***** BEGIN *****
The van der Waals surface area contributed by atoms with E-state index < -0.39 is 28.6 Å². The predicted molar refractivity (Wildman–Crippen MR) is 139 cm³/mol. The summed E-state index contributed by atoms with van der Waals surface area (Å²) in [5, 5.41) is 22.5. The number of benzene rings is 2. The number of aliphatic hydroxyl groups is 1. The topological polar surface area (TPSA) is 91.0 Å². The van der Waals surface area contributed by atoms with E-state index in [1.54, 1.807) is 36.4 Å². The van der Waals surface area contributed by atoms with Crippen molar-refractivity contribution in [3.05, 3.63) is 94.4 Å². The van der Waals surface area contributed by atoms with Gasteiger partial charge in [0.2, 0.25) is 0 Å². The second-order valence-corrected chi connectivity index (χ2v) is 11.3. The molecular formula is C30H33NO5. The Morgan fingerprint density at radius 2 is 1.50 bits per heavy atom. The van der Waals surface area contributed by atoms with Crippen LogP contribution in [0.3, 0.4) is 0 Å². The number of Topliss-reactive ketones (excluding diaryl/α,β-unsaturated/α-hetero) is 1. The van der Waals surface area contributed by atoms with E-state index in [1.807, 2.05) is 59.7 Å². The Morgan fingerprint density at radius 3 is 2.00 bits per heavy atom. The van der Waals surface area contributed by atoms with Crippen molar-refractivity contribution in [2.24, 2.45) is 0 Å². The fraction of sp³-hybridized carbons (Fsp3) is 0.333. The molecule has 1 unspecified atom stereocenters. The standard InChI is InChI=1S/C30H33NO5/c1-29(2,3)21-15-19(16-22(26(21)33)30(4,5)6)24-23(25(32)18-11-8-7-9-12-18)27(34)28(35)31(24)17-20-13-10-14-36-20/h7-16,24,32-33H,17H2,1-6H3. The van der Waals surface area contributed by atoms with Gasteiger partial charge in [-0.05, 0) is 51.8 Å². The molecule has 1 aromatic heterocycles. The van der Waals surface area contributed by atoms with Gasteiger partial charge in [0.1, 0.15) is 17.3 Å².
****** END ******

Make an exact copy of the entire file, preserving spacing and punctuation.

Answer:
The van der Waals surface area contributed by atoms with E-state index < -0.39 is 28.6 Å². The predicted molar refractivity (Wildman–Crippen MR) is 139 cm³/mol. The summed E-state index contributed by atoms with van der Waals surface area (Å²) in [5, 5.41) is 22.5. The number of benzene rings is 2. The number of aliphatic hydroxyl groups is 1. The topological polar surface area (TPSA) is 91.0 Å². The van der Waals surface area contributed by atoms with E-state index in [1.54, 1.807) is 36.4 Å². The van der Waals surface area contributed by atoms with Crippen molar-refractivity contribution in [3.05, 3.63) is 94.4 Å². The van der Waals surface area contributed by atoms with Gasteiger partial charge in [0.2, 0.25) is 0 Å². The second-order valence-corrected chi connectivity index (χ2v) is 11.3. The molecular formula is C30H33NO5. The Morgan fingerprint density at radius 2 is 1.50 bits per heavy atom. The van der Waals surface area contributed by atoms with Crippen LogP contribution in [0.3, 0.4) is 0 Å². The number of Topliss-reactive ketones (excluding diaryl/α,β-unsaturated/α-hetero) is 1. The van der Waals surface area contributed by atoms with E-state index in [1.807, 2.05) is 59.7 Å². The Morgan fingerprint density at radius 3 is 2.00 bits per heavy atom. The van der Waals surface area contributed by atoms with Crippen molar-refractivity contribution in [2.24, 2.45) is 0 Å². The fraction of sp³-hybridized carbons (Fsp3) is 0.333. The molecule has 1 unspecified atom stereocenters. The standard InChI is InChI=1S/C30H33NO5/c1-29(2,3)21-15-19(16-22(26(21)33)30(4,5)6)24-23(25(32)18-11-8-7-9-12-18)27(34)28(35)31(24)17-20-13-10-14-36-20/h7-16,24,32-33H,17H2,1-6H3. The van der Waals surface area contributed by atoms with Gasteiger partial charge in [-0.05, 0) is 51.8 Å². The molecule has 1 aromatic heterocycles. The van der Waals surface area contributed by atoms with Gasteiger partial charge in [0.1, 0.15) is 17.3 Å².